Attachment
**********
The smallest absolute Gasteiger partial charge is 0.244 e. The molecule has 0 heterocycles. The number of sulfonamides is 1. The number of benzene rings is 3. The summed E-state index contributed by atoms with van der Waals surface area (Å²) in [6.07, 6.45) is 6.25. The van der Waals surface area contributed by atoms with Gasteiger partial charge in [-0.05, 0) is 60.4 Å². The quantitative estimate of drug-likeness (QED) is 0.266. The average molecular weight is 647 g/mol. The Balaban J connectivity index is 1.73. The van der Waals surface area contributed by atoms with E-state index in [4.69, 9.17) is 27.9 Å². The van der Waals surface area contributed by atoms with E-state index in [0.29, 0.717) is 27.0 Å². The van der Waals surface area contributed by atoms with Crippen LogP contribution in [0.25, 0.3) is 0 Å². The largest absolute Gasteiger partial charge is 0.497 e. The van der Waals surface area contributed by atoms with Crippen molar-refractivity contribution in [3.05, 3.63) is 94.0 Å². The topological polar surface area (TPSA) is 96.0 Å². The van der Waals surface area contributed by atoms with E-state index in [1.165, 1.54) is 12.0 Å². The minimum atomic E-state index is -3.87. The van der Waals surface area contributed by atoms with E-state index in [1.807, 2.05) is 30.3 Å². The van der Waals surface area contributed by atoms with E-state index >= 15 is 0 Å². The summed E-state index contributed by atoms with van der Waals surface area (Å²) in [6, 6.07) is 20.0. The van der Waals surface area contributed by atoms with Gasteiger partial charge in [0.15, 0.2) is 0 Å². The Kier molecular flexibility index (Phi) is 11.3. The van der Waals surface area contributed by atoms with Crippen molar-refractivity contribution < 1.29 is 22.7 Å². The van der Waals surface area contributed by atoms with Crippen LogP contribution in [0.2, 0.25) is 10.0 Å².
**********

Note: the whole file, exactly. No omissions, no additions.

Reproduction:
The smallest absolute Gasteiger partial charge is 0.244 e. The molecule has 0 heterocycles. The number of sulfonamides is 1. The number of benzene rings is 3. The summed E-state index contributed by atoms with van der Waals surface area (Å²) in [6.07, 6.45) is 6.25. The van der Waals surface area contributed by atoms with Gasteiger partial charge in [-0.05, 0) is 60.4 Å². The quantitative estimate of drug-likeness (QED) is 0.266. The average molecular weight is 647 g/mol. The Balaban J connectivity index is 1.73. The van der Waals surface area contributed by atoms with E-state index in [4.69, 9.17) is 27.9 Å². The van der Waals surface area contributed by atoms with E-state index in [0.29, 0.717) is 27.0 Å². The van der Waals surface area contributed by atoms with Crippen LogP contribution in [0.25, 0.3) is 0 Å². The largest absolute Gasteiger partial charge is 0.497 e. The van der Waals surface area contributed by atoms with Crippen molar-refractivity contribution in [3.05, 3.63) is 94.0 Å². The topological polar surface area (TPSA) is 96.0 Å². The van der Waals surface area contributed by atoms with E-state index in [1.165, 1.54) is 12.0 Å². The minimum atomic E-state index is -3.87. The van der Waals surface area contributed by atoms with E-state index in [1.807, 2.05) is 30.3 Å². The van der Waals surface area contributed by atoms with E-state index >= 15 is 0 Å². The summed E-state index contributed by atoms with van der Waals surface area (Å²) in [6, 6.07) is 20.0. The van der Waals surface area contributed by atoms with Gasteiger partial charge in [0.15, 0.2) is 0 Å². The Kier molecular flexibility index (Phi) is 11.3. The van der Waals surface area contributed by atoms with Crippen molar-refractivity contribution < 1.29 is 22.7 Å². The van der Waals surface area contributed by atoms with Crippen LogP contribution in [0.2, 0.25) is 10.0 Å².